Primary Liver Cancer refers to a Cancer that has developed in the Liver as opposed to somewhere else. Primary Neoplasia refers to a Tumor (Cancer) that forms in the Liver. In this case the Cancer is normally malignant and has developed from Liver Cells (also referred to as Hepatocellular Carcinomas). The Primary type can also develop benign tumors that also develop from Liver cells – this type is referred to as Hepatocellular Adenomas (Hepatomos). This type of the disease is more common in older dogs – especially those aged of 10 years of age.


The main causes of Primary Liver Cancer in dogs are actually due to environmental factors. This can include carcinogens from chemicals or toxins. nasty food additives, preservatives, colorings and fillers, food dyes and pesticides.


The symptoms of this condition depend on the area that the tumor has affected. benign tumors that are situated in one place and have not spread will often not lead to your dog becoming seriously ill. However, if the tumor is large enough to have caused abdominal issues then your pooch might show negative symptoms. A benign tumor that has become particularly large and more intrusive can impact on other areas within the abdomen especially if has started bleeding should it have been ruptured. In very unusual cases a tumor might cause your dog to experience low blood sugar and even hypoglycemia. More common symptoms will normally include some of the following…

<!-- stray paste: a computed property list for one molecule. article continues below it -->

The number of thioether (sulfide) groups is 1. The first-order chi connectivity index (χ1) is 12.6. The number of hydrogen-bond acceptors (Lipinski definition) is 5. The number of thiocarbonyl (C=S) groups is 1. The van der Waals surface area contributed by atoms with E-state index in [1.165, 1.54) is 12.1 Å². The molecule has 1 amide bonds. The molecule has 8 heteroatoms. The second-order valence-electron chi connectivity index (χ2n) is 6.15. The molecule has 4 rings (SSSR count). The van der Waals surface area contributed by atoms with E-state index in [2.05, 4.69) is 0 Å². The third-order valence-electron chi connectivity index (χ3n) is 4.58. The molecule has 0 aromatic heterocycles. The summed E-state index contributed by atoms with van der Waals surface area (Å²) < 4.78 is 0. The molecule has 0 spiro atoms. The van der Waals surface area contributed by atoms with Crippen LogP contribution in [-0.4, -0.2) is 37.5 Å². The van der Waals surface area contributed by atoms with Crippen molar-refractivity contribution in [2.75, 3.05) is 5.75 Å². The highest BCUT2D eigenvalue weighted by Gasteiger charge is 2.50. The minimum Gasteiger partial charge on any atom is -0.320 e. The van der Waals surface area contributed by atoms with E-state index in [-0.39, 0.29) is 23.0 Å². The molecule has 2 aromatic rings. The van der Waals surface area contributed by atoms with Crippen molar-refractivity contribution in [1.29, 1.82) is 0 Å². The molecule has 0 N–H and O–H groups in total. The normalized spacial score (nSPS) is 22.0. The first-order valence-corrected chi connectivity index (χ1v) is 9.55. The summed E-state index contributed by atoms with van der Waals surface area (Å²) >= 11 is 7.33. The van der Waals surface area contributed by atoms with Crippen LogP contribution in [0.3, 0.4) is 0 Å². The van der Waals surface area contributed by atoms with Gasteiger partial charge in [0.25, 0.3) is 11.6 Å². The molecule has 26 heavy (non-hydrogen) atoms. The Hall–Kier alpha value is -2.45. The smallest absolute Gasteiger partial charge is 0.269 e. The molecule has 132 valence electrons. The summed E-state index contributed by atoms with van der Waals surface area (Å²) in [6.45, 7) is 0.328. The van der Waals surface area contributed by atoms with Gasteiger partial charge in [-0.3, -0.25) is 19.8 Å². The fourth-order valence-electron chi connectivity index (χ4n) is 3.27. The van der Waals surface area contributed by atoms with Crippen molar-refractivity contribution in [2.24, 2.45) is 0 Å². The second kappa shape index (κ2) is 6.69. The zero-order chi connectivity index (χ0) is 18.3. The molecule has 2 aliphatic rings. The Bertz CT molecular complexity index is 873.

• Loss of appetite
  • Vomiting and sickness
  • Tiredness and lethargy (especially after exercise) or even just walking around the House.
  • Your pooch might be really thirsty and want to drink lots of water.
  • Your dog might urinate excessively.
  • If your dog is experiencing Anemia then you might notice that your pooch has pale gums.
  • You may notice blood in your dog’s poop.
  • The abdomen might appear distended and out of shape
  • Your pooch might start breathing faster or even have difficulty breathing.
  • Weight loss is another symptom of the condition.